Tag Archive | Friends of Fish Creek

Spring Blizzarding in Elliston Park

Posted by Dan Arndt

While last week was chilly, and a bit overcast, it wasn’t really too much to complain about. This week, the Sunday Curse has struck again. As the weekend approached, the forecast for 10-25 cm of snow by Monday night seemed a bit overzealous, maybe even pessimistic. Sadly, this was one time that the weatherman was right. Sunday morning greeted us with about 10cm of already accumulated snow, and a brisk wind out of the north made for risky driving and for terrible visibility at times, though we were lucky and also had some clear patches. A small, hardy group greeted us at 8 AM, and while some of the walk was abbreviated due to the conditions, we still had a good number of new species (or at least newly photographed species) for the year.

Earlier in the week I had finally received the Swarovski ATX 85 that has been graciously loaned to us, so I’ve included a good number of photos that were taken with the Swarovski TLS APO digiscoping adapter, taken with my Pentax K-30. I have to say, I’ve never been quite so happy that that camera is weather sealed as I was today. As I mentioned to the birding students, this is a scope that after an hour of playing with it at home had me wanting to buy it for myself, and after spending some time with it this afternoon and seeing the results I managed to get in the terrible light and low visibility, that decision has been set in stone. You’ll see what I mean below…

 

Elliston Park

Elliston Park

You might notice first of all that it doesn’t look like we saw much on the southern portion of our walk. That is mostly true. By the time we cleared the eastern edge of the tree cover, the clouds had lowered, the wind picked up, and the snowfall really started coming in sideways, pelting us with wet ice crystals, and some of us were simply not prepared for things to get as bad as they did, so we powered on straight to the parking lot to get out of the wind and sleet.

Despite all that doom and gloom, as I mentioned above, we got a whole pile of new bird sightings! Almost as soon as we started, we heard, then saw, a flock of American Tree Sparrows flitting about, barely pausing long enough for any of us to get good looks until they were quite far away.

American Tree Sparrows

American Tree Sparrows

From our vantage point we could see out onto the water quite well at this point, and with the trees covering us from the wind, we took a few minutes to look out over the lake, and managed to spot the first new species for the group, this American Wigeon. There were about half a dozen of these birds on Elliston Lake, standing out in stark contrast to the other waterfowl present. Additionally, this was where we had good views of the second new species of the day, the Lesser Scaup.

American Wigeon (rear) and Mallards (foreground)

American Wigeon (rear) and Mallards (foreground)

Lesser Scaup (digiscoped with Swarovski ATX 85 + Pentax K-30)

Lesser Scaup
(digiscoped with Swarovski ATX 85 + Pentax K-30)

While we have seen Townsend’s Solitaires this year, finding this one in the storm was a stroke of luck and good field identification on the part of some of our students! They are always such a pleasure to see! With the wind and snow picking up a bit at this time, we did check out a pair of Northern Flickers waiting out the storm on the leeward side of a low tree. Where they might have been nesting in or around this park is a mystery, as there really aren’t any trees large enough or old enough to provide them a suitable nest area!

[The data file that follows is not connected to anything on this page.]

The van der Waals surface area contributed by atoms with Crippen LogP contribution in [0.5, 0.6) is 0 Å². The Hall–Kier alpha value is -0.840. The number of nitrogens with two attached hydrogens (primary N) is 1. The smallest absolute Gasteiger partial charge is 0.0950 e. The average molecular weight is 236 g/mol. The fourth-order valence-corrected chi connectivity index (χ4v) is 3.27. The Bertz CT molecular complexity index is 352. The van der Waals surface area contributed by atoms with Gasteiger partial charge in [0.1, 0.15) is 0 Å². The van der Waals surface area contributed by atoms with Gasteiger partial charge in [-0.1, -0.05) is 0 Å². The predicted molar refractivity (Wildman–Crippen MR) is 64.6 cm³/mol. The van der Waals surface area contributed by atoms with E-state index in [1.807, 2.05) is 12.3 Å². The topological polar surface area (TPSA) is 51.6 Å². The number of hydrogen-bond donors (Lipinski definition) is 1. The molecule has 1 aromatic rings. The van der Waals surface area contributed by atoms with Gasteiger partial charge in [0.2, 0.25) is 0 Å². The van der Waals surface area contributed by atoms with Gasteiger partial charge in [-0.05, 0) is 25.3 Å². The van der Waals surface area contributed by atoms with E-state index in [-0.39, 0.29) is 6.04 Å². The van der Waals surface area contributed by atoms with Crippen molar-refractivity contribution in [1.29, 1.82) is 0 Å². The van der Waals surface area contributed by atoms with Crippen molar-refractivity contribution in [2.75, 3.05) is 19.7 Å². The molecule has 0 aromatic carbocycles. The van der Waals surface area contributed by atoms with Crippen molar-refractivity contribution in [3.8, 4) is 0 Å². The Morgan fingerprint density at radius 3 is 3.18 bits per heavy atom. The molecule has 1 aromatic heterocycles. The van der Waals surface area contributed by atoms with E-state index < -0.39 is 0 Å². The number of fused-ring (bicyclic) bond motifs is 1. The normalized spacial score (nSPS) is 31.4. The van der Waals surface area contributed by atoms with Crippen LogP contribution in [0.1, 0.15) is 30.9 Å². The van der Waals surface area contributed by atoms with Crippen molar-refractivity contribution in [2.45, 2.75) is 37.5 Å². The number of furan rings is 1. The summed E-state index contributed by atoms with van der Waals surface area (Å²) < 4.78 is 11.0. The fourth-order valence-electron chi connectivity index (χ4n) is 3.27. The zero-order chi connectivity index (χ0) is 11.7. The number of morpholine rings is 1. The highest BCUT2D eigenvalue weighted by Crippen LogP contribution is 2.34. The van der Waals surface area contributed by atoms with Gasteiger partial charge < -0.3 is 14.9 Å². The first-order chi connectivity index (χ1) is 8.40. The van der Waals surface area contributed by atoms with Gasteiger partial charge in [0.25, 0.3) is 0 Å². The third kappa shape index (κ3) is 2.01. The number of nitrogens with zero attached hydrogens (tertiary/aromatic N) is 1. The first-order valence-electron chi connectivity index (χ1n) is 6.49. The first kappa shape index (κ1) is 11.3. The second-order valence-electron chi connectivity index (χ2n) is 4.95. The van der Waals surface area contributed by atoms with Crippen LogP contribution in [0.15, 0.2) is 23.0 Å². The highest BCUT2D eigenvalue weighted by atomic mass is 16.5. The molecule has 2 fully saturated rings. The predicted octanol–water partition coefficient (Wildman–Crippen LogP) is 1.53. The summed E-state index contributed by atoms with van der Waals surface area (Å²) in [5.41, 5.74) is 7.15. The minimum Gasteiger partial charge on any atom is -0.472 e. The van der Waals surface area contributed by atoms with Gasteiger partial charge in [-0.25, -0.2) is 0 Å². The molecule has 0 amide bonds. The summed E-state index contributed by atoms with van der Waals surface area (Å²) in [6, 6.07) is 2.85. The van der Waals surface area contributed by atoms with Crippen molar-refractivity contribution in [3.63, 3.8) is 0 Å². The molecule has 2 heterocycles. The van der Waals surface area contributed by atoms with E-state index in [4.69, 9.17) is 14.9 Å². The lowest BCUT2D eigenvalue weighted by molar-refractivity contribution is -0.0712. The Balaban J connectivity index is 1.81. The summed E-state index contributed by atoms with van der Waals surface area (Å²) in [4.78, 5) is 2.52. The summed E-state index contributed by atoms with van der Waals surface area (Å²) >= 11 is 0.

Townsend's Solitaire

Townsend’s Solitaire

Male (above) and female (below) hybrid Northern Flickers

Male (above) and female (below) hybrid Northern Flickers

We turned our attention back to the water, and found this lone American Coot. These aren’t a bird you expect to see all by its lonesome, nor in this kind of weather! An early arrival, and quite the surprise to see here! There were also a good number of Northern Shovelers in the north-east section of lake, though with the snow and wind picking up, good photos were hard to come by.

American Coot

American Coot

female (left) and male (right) Northern Shovelers

female (left) and male (right) Northern Shovelers

male Northern Shoveler (digiscoped with Swarovski ATX 85 + Pentax K-30)

male Northern Shoveler
(digiscoped with Swarovski ATX 85 + Pentax K-30)

From here on, we powered through to the end, with a few stops to check out some unusual sounds and sights, and a few nice finds in the sloughs east of Elliston Park, including many more Northern Shovelers, American Wigeons, and even a lone male Ruddy Duck, the blowing snow played havoc with my auto focus, and I didn’t make it back around after the walk with the digiscoping setup.

 

I did end up heading back to check out the gulls with the digiscope rig, and while I didn’t find anything particularly uncommon, the practice with both stationary birds and birds in flight was absolutely priceless. While I’ve already had some experience with digiscoping, the ease which I was able to pick up the different skills that this scope requires, as well as the particular idiosyncrasies of the setup were very quick to adapt to, and the learning curve was extremely shallow. I have to say, it’ll be a hard sell to go back to the other gear once June comes around!

Herring, California, and Ring-billed Gulls (digiscoped with Swarovski ATX 85 + Pentax K-30)

Herring, California, and Ring-billed Gulls
(digiscoped with Swarovski ATX 85 + Pentax K-30)